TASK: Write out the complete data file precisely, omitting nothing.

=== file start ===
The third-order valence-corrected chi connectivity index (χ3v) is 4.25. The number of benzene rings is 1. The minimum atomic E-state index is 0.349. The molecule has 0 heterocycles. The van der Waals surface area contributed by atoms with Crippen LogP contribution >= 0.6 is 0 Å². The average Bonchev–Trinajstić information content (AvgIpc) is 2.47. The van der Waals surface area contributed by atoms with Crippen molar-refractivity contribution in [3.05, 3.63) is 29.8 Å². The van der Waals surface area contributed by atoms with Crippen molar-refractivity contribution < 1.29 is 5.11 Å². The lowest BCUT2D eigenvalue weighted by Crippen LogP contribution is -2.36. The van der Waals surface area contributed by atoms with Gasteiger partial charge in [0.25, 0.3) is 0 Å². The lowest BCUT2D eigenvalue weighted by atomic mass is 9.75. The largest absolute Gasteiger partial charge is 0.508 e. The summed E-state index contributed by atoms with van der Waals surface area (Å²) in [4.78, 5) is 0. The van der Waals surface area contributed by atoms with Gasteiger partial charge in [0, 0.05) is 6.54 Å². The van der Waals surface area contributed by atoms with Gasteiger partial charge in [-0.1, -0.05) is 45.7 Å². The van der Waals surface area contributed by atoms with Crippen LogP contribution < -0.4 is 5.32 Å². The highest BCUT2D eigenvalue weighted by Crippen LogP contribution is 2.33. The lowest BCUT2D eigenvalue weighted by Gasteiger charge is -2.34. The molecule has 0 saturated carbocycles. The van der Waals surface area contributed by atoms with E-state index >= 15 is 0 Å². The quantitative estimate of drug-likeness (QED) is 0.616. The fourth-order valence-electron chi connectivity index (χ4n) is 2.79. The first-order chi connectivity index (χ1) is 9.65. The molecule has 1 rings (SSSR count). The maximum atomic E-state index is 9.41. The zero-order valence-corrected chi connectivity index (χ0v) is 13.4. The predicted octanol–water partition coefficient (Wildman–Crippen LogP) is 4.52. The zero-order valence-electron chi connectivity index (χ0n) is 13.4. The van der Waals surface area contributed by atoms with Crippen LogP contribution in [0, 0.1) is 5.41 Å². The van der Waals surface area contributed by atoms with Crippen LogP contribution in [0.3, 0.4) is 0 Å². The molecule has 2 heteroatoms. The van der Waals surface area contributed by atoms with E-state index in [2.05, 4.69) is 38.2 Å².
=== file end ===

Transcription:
The third-order valence-corrected chi connectivity index (χ3v) is 4.25. The number of benzene rings is 1. The minimum atomic E-state index is 0.349. The molecule has 0 heterocycles. The van der Waals surface area contributed by atoms with Crippen LogP contribution >= 0.6 is 0 Å². The average Bonchev–Trinajstić information content (AvgIpc) is 2.47. The van der Waals surface area contributed by atoms with Crippen molar-refractivity contribution in [3.05, 3.63) is 29.8 Å². The van der Waals surface area contributed by atoms with Crippen molar-refractivity contribution < 1.29 is 5.11 Å². The lowest BCUT2D eigenvalue weighted by Crippen LogP contribution is -2.36. The van der Waals surface area contributed by atoms with Gasteiger partial charge in [0.25, 0.3) is 0 Å². The lowest BCUT2D eigenvalue weighted by atomic mass is 9.75. The largest absolute Gasteiger partial charge is 0.508 e. The summed E-state index contributed by atoms with van der Waals surface area (Å²) in [4.78, 5) is 0. The van der Waals surface area contributed by atoms with Gasteiger partial charge in [0, 0.05) is 6.54 Å². The van der Waals surface area contributed by atoms with Gasteiger partial charge in [-0.1, -0.05) is 45.7 Å². The van der Waals surface area contributed by atoms with Crippen LogP contribution < -0.4 is 5.32 Å². The highest BCUT2D eigenvalue weighted by Crippen LogP contribution is 2.33. The lowest BCUT2D eigenvalue weighted by Gasteiger charge is -2.34. The molecule has 0 saturated carbocycles. The van der Waals surface area contributed by atoms with E-state index >= 15 is 0 Å². The quantitative estimate of drug-likeness (QED) is 0.616. The fourth-order valence-electron chi connectivity index (χ4n) is 2.79. The first-order chi connectivity index (χ1) is 9.65. The molecule has 1 rings (SSSR count). The maximum atomic E-state index is 9.41. The zero-order valence-corrected chi connectivity index (χ0v) is 13.4. The predicted octanol–water partition coefficient (Wildman–Crippen LogP) is 4.52. The zero-order valence-electron chi connectivity index (χ0n) is 13.4. The van der Waals surface area contributed by atoms with Crippen LogP contribution in [0, 0.1) is 5.41 Å². The van der Waals surface area contributed by atoms with Crippen LogP contribution in [0.3, 0.4) is 0 Å². The molecule has 2 heteroatoms. The van der Waals surface area contributed by atoms with E-state index in [2.05, 4.69) is 38.2 Å².